We can go back and forth and argue all day that its a gun issue or a mental health issue. We can blame it on bullying or video games. Regardless of where you lean politically or what you blame, the truth of the matter is: it continues to be a traumatic, heart-breaking, life-threatening issue that is taking children and faculty away from their loved ones.

Since yesterday, I have had numerous parents ask me, “What do we do to keep our children safe?”

With our kids’ direct access to social media (including graphic videos from that day that have gone viral), parents have inquired: “How do we reduce our kids’ fear and anxiety about going to school?”

While I don’t have all the answers for parents or their kids, here are a few suggestions:

1. Create a safe place for them to openly talk to you about how they feel. Turn off your electronic devices. Sit down with them and face them. Push through your own discomfort and fear (you can talk with a trusted adult or professional about yours later) and LISTEN.

2. Reflect back what you hear them say. For example, “It sounds like you are feeling really scared right now.”

3. Validate validate validate. Let them know that how they are feeling matters and makes sense. Don’t tell them not to worry, and don’t assure them it will not happen to them. As much as it hurts, you can’t guarantee that. Instead, tell them you will continue to do everything you can to keep them safe. Because they are your flesh and blood, and you will.

4. Create a safety plan with your child to help them (and you) feel more secure. If you aren’t sure what this looks like, see #6.

5. Take action. Contact your school district administrators about what they are doing to address their students’ fears, concerns and most of all: safety. And whatever way you lean, contact your congressmen.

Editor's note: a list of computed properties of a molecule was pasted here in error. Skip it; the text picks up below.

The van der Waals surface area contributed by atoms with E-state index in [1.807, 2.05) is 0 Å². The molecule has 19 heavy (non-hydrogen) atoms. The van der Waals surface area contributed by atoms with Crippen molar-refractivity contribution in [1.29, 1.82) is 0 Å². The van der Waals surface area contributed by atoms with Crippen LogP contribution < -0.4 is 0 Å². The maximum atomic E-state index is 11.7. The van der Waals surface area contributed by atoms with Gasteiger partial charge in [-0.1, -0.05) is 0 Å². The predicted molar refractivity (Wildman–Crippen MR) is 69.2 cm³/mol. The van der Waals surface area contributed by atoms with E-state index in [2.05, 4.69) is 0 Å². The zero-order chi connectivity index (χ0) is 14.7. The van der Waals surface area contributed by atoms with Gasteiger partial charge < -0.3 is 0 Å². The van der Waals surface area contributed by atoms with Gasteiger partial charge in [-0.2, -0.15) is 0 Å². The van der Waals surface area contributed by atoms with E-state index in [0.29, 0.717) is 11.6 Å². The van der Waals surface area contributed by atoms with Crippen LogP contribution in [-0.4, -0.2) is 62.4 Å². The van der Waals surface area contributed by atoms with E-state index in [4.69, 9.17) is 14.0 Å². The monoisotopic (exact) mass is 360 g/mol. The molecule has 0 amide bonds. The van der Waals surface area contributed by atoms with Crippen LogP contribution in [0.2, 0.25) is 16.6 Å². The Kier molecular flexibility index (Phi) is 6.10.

6. Seek professional guidance to help you and your child to process what has happened, to collaborate on a plan for safety, and to learn ways of coping more effectively with the understandable anxiety and grief that can manifest when tragedies occur.

If you are having a difficult time with this, you are not alone. I care about what happens in the community and most especially, to our children. I am working on ways to better support the community by taking a hard look at the holes that I am seeing in schools and communities when tragedies like this occur and finding ways to help fill those gaps. While I work to make a difference on a larger scale, I am also here as a source of professional support and guidance. Contact me at 630-797-9192 for more information or to schedule an appointment today.

Are You Being Gas-Lighted?

light at end of tunnel

Have you ever been so sure that something happened, only to turn around and have someone close to you deny it, insist that you are wrong, and spin a web of lies so intricately that you start to wonder if you are losing your mind?

Granted, we aren’t always right. We know this.  I can openly admit that there have been plenty of times where I have thought one thing and was wrong.  But there have also been times when I have been correct, and someone else has vehemently insisted that something I experienced didn’t happen and my reality was false.  Side note…this post isn’t about being right or wrong.  As a therapist, I believe there are always two perspectives, and reality falls somewhere in between.  Just keep reading…

I had this ex who cheated on me.  We dated for a several years, and the last leg of our time together we had a long-distance relationship.  When I found out he had cheated, he then lied, swearing up and down that he would never do such a thing.  He attacked me for questioning his character, then began questioning mine, saying some really hurtful things.  He knew me very well, and therefore used my vulnerabilities against me. Even though I had evidence, he kept denying it, and I wanted to believe him. He helped me through my parents’ divorce, and I wanted to hold on to that. I started questioning myself and felt guilty for accusing him.  After that trust was broken, our relationship couldn’t recover and we eventually broke up.  At that time, even though he had helped me through one of the most challenging times in my life, ending the relationship was the best thing that could have happened to me.